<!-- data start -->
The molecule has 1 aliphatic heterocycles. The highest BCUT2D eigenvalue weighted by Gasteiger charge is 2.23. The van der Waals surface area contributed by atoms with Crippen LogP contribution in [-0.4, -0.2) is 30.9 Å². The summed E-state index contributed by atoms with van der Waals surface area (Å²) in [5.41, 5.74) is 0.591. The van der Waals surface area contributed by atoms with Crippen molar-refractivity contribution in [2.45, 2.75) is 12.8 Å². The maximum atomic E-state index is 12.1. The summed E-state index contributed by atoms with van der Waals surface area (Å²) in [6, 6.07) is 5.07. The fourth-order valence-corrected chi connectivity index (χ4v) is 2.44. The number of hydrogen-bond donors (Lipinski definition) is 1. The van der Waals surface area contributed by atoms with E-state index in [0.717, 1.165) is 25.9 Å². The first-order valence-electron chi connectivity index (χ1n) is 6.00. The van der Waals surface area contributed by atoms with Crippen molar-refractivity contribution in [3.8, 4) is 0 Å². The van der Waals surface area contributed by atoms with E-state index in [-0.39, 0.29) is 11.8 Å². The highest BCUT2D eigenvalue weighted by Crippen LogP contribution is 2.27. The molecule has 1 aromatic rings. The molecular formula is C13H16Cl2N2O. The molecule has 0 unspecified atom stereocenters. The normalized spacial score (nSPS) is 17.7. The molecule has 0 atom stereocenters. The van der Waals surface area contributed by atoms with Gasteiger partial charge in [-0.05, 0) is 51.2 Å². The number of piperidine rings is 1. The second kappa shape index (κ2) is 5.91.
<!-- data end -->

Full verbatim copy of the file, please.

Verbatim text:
The molecule has 1 aliphatic heterocycles. The highest BCUT2D eigenvalue weighted by Gasteiger charge is 2.23. The van der Waals surface area contributed by atoms with Crippen LogP contribution in [-0.4, -0.2) is 30.9 Å². The summed E-state index contributed by atoms with van der Waals surface area (Å²) in [5.41, 5.74) is 0.591. The van der Waals surface area contributed by atoms with Crippen molar-refractivity contribution in [2.45, 2.75) is 12.8 Å². The maximum atomic E-state index is 12.1. The summed E-state index contributed by atoms with van der Waals surface area (Å²) in [6, 6.07) is 5.07. The fourth-order valence-corrected chi connectivity index (χ4v) is 2.44. The number of hydrogen-bond donors (Lipinski definition) is 1. The van der Waals surface area contributed by atoms with E-state index in [0.717, 1.165) is 25.9 Å². The first-order valence-electron chi connectivity index (χ1n) is 6.00. The van der Waals surface area contributed by atoms with Crippen molar-refractivity contribution in [3.8, 4) is 0 Å². The van der Waals surface area contributed by atoms with E-state index in [-0.39, 0.29) is 11.8 Å². The highest BCUT2D eigenvalue weighted by Crippen LogP contribution is 2.27. The molecule has 1 aromatic rings. The molecular formula is C13H16Cl2N2O. The molecule has 0 unspecified atom stereocenters. The normalized spacial score (nSPS) is 17.7. The molecule has 0 atom stereocenters. The van der Waals surface area contributed by atoms with Gasteiger partial charge in [-0.05, 0) is 51.2 Å². The number of piperidine rings is 1. The second kappa shape index (κ2) is 5.91.